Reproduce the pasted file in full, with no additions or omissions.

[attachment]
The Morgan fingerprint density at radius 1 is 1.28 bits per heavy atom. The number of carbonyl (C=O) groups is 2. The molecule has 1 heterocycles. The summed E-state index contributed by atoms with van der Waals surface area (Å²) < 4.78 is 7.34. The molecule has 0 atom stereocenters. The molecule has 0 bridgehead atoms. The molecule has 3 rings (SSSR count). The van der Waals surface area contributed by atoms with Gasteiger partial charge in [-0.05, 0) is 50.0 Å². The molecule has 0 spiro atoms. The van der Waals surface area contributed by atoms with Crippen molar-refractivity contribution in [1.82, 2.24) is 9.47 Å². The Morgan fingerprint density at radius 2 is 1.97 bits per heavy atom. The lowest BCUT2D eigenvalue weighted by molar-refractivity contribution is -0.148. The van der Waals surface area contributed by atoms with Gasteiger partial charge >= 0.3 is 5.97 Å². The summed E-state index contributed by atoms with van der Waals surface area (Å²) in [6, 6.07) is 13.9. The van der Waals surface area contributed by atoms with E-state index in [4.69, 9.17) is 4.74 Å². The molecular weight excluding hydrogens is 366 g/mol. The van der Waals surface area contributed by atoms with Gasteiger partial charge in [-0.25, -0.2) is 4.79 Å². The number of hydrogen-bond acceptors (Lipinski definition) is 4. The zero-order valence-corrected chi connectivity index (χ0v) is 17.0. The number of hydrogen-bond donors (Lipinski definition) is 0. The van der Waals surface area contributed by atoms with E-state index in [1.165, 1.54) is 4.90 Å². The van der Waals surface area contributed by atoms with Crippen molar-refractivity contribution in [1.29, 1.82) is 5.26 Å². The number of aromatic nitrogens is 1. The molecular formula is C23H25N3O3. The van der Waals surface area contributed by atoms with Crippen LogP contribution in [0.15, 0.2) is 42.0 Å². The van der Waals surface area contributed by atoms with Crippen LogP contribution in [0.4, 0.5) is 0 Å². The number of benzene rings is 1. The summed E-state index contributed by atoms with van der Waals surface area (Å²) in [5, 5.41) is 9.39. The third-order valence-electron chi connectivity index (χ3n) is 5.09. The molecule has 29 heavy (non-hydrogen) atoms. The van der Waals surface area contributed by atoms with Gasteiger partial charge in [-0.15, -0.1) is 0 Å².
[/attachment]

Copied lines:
The Morgan fingerprint density at radius 1 is 1.28 bits per heavy atom. The number of carbonyl (C=O) groups is 2. The molecule has 1 heterocycles. The summed E-state index contributed by atoms with van der Waals surface area (Å²) < 4.78 is 7.34. The molecule has 0 atom stereocenters. The molecule has 0 bridgehead atoms. The molecule has 3 rings (SSSR count). The van der Waals surface area contributed by atoms with Gasteiger partial charge in [-0.05, 0) is 50.0 Å². The molecule has 0 spiro atoms. The van der Waals surface area contributed by atoms with Crippen molar-refractivity contribution in [1.82, 2.24) is 9.47 Å². The Morgan fingerprint density at radius 2 is 1.97 bits per heavy atom. The lowest BCUT2D eigenvalue weighted by molar-refractivity contribution is -0.148. The van der Waals surface area contributed by atoms with Gasteiger partial charge >= 0.3 is 5.97 Å². The summed E-state index contributed by atoms with van der Waals surface area (Å²) in [6, 6.07) is 13.9. The van der Waals surface area contributed by atoms with E-state index in [4.69, 9.17) is 4.74 Å². The molecular weight excluding hydrogens is 366 g/mol. The van der Waals surface area contributed by atoms with Gasteiger partial charge in [-0.25, -0.2) is 4.79 Å². The number of hydrogen-bond acceptors (Lipinski definition) is 4. The zero-order valence-corrected chi connectivity index (χ0v) is 17.0. The number of hydrogen-bond donors (Lipinski definition) is 0. The van der Waals surface area contributed by atoms with E-state index in [1.165, 1.54) is 4.90 Å². The van der Waals surface area contributed by atoms with Crippen molar-refractivity contribution in [1.29, 1.82) is 5.26 Å². The number of aromatic nitrogens is 1. The molecular formula is C23H25N3O3. The van der Waals surface area contributed by atoms with Crippen LogP contribution in [0.15, 0.2) is 42.0 Å². The van der Waals surface area contributed by atoms with Crippen LogP contribution in [0.4, 0.5) is 0 Å². The number of benzene rings is 1. The summed E-state index contributed by atoms with van der Waals surface area (Å²) in [5, 5.41) is 9.39. The third-order valence-electron chi connectivity index (χ3n) is 5.09. The molecule has 29 heavy (non-hydrogen) atoms. The van der Waals surface area contributed by atoms with Gasteiger partial charge in [-0.15, -0.1) is 0 Å².